Oklahoma County judge seeking to remove district attorney from her tax evasion case

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OKLAHOMA CITY (KFOR) – An embattled Oklahoma County district judge is now asking to have the Oklahoma County district attorney removed from her criminal case.

In September, it came to light that Oklahoma County District Attorney David Prater was demanding that Oklahoma County District Judge Kendra Coleman step back from ruling on criminal cases.

According to a motion filed by Prater, he claimed that Coleman “intentionally violated” ethics rules by failing to report final campaign contributions.

However, Coleman’s attorney said it was a simple mistake because reporting campaign finances can be complex.

“Especially for first-time candidates, and people make mistakes. They get behind, but it doesn’t mean that they’re hiding anything,” Geoffrey Long, Coleman’s campaign finance attorney, told News 4.

Prater disagrees, saying she has “actively concealed the sources of contributions” and alleges that she is “bent on returning campaign favors” for defendants represented by campaign donors.

In September, Coleman was indicted by a multicounty grand jury for failing to file her income tax returns from 2015 through 2018. Officials allege that she owes tens of thousands of dollars in delinquent taxes.

In October, she was charged with felony tax evasionData pix., but her attorney told News 4 they were working with the IRS to pay any outstanding taxes.

In a twist, newly filed court documents claim that Coleman’s attorney is seeking to have Oklahoma County District Attorney David Prater removed from the case.

According to court documents obtained by News 4, Coleman’s attorney is asking the court to either grant her demurrer to the case or disqualify Prater.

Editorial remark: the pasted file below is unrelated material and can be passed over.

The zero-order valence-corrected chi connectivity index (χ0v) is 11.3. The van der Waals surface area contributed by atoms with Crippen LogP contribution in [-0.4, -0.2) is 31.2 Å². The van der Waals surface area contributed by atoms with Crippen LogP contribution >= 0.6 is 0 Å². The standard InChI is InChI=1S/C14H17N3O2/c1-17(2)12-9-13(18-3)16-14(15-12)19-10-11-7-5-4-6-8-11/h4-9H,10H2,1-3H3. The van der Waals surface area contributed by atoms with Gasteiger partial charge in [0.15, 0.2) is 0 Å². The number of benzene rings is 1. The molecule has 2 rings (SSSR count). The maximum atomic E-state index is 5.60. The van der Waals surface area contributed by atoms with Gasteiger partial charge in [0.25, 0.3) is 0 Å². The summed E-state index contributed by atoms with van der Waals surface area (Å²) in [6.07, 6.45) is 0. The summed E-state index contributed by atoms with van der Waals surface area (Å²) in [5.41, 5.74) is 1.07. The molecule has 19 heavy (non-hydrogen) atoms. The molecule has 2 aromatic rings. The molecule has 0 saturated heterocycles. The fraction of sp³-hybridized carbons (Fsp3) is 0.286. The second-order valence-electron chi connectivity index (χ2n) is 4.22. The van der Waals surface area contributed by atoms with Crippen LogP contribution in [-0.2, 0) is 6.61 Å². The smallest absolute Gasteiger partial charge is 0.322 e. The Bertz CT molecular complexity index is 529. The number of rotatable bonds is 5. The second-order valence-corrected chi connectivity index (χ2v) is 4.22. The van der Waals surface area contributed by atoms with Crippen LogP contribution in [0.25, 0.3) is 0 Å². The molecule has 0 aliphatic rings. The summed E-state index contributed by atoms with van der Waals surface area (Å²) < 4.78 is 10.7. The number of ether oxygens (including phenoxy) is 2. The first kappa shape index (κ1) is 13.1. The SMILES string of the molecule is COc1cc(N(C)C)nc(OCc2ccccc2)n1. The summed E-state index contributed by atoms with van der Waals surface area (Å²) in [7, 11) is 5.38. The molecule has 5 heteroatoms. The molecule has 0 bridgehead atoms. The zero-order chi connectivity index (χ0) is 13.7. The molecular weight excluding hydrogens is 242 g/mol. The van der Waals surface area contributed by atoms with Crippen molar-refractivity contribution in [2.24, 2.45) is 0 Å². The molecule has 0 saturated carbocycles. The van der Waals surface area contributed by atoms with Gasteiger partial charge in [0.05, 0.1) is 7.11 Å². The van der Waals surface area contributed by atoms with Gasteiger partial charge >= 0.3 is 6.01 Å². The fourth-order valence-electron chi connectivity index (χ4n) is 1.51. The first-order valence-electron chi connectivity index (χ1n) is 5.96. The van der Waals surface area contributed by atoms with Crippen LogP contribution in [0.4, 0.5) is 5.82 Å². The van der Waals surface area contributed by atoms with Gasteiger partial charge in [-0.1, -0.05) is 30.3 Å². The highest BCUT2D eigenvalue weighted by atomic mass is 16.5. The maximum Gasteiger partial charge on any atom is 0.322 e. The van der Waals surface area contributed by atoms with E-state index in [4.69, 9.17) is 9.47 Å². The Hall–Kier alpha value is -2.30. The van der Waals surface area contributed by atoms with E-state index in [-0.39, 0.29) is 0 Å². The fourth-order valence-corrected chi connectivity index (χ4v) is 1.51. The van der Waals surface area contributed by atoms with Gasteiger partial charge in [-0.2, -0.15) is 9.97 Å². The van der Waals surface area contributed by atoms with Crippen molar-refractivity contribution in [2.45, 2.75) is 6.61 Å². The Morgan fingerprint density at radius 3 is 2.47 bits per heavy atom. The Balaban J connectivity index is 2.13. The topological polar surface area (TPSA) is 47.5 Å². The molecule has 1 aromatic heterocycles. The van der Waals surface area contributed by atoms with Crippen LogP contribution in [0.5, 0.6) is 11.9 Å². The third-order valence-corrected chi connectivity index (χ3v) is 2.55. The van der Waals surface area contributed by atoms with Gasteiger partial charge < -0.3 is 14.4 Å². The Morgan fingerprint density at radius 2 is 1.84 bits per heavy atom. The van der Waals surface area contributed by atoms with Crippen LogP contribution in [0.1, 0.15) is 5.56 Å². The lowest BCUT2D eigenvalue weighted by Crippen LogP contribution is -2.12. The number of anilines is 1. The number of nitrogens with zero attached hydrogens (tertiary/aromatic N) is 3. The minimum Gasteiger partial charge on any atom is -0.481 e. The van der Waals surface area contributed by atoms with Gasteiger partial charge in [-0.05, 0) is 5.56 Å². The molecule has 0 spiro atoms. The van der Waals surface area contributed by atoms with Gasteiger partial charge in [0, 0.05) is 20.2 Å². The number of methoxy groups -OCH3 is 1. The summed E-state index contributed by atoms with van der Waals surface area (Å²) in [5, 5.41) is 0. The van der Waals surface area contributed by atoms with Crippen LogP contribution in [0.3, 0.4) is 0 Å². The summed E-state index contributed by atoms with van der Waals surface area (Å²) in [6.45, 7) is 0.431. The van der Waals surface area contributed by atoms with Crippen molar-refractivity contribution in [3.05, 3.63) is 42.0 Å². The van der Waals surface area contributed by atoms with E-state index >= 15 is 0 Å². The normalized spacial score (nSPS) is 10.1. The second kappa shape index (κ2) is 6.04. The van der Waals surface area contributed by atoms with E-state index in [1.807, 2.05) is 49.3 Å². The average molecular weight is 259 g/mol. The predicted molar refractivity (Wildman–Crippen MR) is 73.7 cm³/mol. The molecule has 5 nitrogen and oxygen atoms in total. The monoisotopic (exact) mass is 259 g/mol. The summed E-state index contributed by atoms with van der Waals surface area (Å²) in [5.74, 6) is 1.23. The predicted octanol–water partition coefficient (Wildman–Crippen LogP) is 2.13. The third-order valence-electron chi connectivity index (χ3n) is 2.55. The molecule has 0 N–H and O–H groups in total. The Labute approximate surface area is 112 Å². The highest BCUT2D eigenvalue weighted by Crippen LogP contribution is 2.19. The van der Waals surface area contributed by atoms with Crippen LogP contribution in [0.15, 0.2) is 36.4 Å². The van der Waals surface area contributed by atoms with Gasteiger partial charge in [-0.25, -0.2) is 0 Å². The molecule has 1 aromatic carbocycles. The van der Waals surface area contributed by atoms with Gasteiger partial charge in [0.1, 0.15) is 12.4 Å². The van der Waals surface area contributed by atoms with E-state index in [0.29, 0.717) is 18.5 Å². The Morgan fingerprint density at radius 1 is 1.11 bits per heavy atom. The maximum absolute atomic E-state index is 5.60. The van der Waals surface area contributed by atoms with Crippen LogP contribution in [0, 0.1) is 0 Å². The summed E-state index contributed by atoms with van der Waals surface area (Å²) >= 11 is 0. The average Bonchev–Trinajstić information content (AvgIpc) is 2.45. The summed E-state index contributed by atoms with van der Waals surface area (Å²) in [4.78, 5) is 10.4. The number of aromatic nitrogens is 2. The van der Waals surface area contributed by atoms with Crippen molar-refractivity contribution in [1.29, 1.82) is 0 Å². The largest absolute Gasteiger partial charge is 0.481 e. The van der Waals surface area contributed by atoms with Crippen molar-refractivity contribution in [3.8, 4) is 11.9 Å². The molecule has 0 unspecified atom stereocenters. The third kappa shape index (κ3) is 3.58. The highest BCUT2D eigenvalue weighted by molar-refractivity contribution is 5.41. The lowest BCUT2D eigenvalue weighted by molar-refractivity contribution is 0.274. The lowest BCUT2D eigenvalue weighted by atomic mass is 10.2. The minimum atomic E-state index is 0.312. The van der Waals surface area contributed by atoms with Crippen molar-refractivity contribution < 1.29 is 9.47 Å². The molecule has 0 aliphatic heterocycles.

In the documents, the attorney cites Prater’s actions while attempting to have Coleman removed from criminal cases earlier this year.

“When the Defendant refused the Prosecutor’s demand for recusal, personal threats were made by Mr. Prater towards the Defendant, a ‘purported’ criminal investigation allegedly ensued, and judicial complaints and criminal filings ensued by the Prosecutor,” the documents state.

In the documents, defense attorneys argue that information provided to the grand jury was misleading since Coleman had already filed her tax returns for the years in question.

“The Prosecutor owes a duty of candor to the tribunal and cannot offer untruthful testimony nor allow such testimony to stand without rectification,” the documents state. “The Rule does not turn on whether the attorney offered the evidence; rather the Rule is designed to assure candor to the tribunal regardless of who offered the criminal or fraudulent testimony. The Prosecutor remains silent on how the falsity of the indictment occurred. Such a failure undermines the structural integrity of this case sufficiently to warrant the Prosecutor’s disqualification.”

The court documents include an affidavit from an accounting firm, saying their accountants filed an extension on Coleman’s income taxes for the years in question.

According to a previously filed probable cause affidavit, investigators say Coleman did appear to file extensions for her taxes but did not “pay the taxes she owed to the Oklahoma Tax Commission.”

Defense attorneys are seeking to have those tax evasion charges dismissed.

“The Defendant filed her taxes for the tax year 2017; and (2) made payments for taxes owed for the tax year 2017. How can anyone possibly be guilty of feloniously refusing to file a tax return with the intent to evade payment when that person has both filed her tax return and made payments for that tax year prior to being charged by information? This does not constitute a public offense,” the documents state.

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